In fact, this new ecosystem is good for just about everyone except for established monopolies. :)
The Open Network Install Environment is the killer app of the white box switch. ONIE was originally developed by Cumulus Networks and was submitted to the Open Compute Project to be used as the de facto standard for open whitebox switches. ONIE is a minimalistic Busybox OS that comes factory-installed on OCP switches to facilitate the installation of NOS. ONIE is like a PXE, but with a lot more features and (in my opinion) much easier to configure and use.
When you boot a white box switch fresh from the factory, you'll see something that looks pretty familiar. The grub bootloader is installed by default, and ONIE is the top OS. When ONIE installs a new NOS, it will update the grub bootloader to use it by default, and if you need to reinstall for any reason, you can just select ONIE Install Mode to do the whole process over again.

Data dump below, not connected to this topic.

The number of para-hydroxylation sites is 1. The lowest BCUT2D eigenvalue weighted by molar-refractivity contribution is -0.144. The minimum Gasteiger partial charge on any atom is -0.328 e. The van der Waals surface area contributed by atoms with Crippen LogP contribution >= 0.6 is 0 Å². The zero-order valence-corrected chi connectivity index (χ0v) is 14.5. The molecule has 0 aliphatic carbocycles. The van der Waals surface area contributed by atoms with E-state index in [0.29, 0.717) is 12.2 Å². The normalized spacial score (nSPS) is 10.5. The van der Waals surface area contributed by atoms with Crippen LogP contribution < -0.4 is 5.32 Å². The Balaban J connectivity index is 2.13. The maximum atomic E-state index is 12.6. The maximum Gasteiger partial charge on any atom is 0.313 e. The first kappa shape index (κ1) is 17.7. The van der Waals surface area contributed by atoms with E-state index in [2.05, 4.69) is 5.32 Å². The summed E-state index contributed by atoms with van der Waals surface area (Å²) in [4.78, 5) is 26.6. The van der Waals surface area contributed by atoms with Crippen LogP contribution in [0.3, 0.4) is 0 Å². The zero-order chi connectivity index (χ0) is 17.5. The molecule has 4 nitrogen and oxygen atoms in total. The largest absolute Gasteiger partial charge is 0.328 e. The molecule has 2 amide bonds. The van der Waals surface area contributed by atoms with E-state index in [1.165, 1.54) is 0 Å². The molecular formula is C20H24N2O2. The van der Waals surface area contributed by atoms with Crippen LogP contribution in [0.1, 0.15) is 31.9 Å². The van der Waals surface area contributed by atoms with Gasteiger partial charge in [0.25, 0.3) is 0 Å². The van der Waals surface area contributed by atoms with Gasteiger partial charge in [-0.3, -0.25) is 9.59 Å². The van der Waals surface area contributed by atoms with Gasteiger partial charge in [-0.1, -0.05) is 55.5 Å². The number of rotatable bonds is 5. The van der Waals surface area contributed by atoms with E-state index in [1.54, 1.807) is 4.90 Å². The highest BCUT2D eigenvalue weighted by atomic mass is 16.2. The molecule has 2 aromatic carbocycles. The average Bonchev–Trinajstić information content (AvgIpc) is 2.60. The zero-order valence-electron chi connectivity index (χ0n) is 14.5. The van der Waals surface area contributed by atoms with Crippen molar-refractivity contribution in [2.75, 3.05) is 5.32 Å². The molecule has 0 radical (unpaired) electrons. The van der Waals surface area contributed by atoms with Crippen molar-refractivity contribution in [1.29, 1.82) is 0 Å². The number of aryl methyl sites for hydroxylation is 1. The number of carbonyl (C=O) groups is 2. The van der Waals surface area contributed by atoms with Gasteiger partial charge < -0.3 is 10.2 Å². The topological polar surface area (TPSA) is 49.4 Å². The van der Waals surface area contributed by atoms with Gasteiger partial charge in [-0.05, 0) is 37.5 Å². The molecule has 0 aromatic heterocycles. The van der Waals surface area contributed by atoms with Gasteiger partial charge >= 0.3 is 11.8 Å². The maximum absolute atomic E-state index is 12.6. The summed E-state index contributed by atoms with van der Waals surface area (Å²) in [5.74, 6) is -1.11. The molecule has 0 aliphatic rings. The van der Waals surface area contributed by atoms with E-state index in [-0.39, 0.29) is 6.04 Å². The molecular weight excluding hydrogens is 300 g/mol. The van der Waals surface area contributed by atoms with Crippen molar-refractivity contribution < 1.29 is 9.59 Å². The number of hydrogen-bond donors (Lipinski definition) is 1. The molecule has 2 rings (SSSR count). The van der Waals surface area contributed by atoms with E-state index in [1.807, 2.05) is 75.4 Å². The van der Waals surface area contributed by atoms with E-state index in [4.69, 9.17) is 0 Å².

At this point, you're probably wondering how you can play with a switch like this. Like most enterprise gear, it's very difficult to order it without talking to a salesperson. Whiteboxswitch.com is a reseller that seeks to make purchasing white box switches and NOS transactional, but with a list price of close to $2500 for a low-end switch, this cost is prohibitive for most home users.
I took the ONIE ISO from the OCP's Github page and developed a modified version of it into a base box for Vagrant. Vagrant is an orchestration tool for VM deployment, which allows you to stitch together VM networks easily and repeatably. With this installation of just two programs, Vagrant and Virtualbox, you can run any of my examples and see what it's like to log into a brand new white box switch.
In this presentation, I demonstrate two of the three ways to install a NOS in ONIE.
The first way is manual installation. This is most useful when learning how